Under section 29 TCA, Irish capital gains tax also applies to gains from unlisted shares and securities deriving their value from Irish land. As the TAC had determined that the mortgages and charged in the loan portfolio, it did not consider it necessary to determine whether the loans were "securities" within the meaning of section 29 TCA. This is unsurprising, however it leaves some points unresolved. Historically, sales of listed debt would have been treated as outside the scope of Irish capital gains tax, but this case suggests that the position is less certain where the debt is secured.

The Appellant alleged Revenue's published positions on the application of capital gains tax was confused and uncertain. The TAC was not convinced that this was material to the dispute. However, it noted that, to the extent such arguments relied upon a claim of "legitimate expectation", the TAC was not the correct venue for such a claim. This is a reminder of the need, in the case of an argument based on legitimate expectation, to consider whether a different judicial forum is required.

Section 980 Tax Clearances

The case has relevance to transactions involving disposals of performing and non-performing loans by non-resident entities.

Under section 980 TCA, a buyer of a "specified asset" (which includes land and therefore secured loans) must be provided with a tax clearance certificate. This is known as a CG50A. If one is not provided, then the buyer must withhold 15% from the purchase price and pay this over to Revenue. The requirement applies even when there is no capital gains tax at stake, such as where performing, or newly originated loans are involved.

The procedure for non-residents to apply for a CG50 can be cumbersome and does not always align with commercial timelines. Nonetheless, it will continue to be a feature of the Irish loan market.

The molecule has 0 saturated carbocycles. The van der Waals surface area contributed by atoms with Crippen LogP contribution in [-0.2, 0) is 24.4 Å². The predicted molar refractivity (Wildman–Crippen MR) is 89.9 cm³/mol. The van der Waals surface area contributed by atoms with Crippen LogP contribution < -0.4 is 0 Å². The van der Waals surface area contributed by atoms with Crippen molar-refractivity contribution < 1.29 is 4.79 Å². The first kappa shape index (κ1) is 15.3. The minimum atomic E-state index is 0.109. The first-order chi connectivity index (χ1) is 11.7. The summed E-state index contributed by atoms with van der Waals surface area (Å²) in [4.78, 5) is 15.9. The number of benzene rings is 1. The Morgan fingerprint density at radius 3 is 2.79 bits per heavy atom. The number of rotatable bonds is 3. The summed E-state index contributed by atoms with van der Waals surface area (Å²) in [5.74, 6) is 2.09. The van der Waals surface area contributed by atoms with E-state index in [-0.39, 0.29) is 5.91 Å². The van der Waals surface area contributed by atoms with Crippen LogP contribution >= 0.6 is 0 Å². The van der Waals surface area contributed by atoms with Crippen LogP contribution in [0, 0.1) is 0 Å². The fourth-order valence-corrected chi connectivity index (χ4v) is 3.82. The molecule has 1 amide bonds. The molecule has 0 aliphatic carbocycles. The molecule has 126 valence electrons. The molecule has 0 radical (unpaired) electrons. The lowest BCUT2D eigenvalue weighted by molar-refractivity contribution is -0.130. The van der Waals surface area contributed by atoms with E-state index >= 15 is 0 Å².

It is important to note that current Revenue guidance provides that no such certificates are required when the seller is an Irish "section 110" company or regulated investment fund. Certain other exemptions also apply to specific forms of sale. Hence there continues to be a practical benefit from using Irish entities to hold Irish loans.

What happens next?

The Revenue Commissioners are currently updating their published guidance on this area. It would not be surprising if any revision referred to this decision, as it clearly supports their views.

The TAC's published determination does not contain any indication that the case will be appealed. This may be the end of this particular dispute. Taxpayers with an interest in this area should note that TAC does not operate a policy of precedent regarding its determinations (save for a special process for strikingly similar appeals) and so the case does not have the same effect as case law in the traditional legal system.

There continues to be activity in the loan market, as loan portfolios are traded on the secondary market, existing loans are refinanced and there are sales by banks who are retreating from the Irish market. Hence, the issue may be litigated again in the future by another taxpayer.

If you would like further information, please liaise with your usual Maples Group contact or the members of our Tax team below.


1 Cintra Infrastructure Internacional Slu v the Revenue Commissioners [2023] IEHC 72.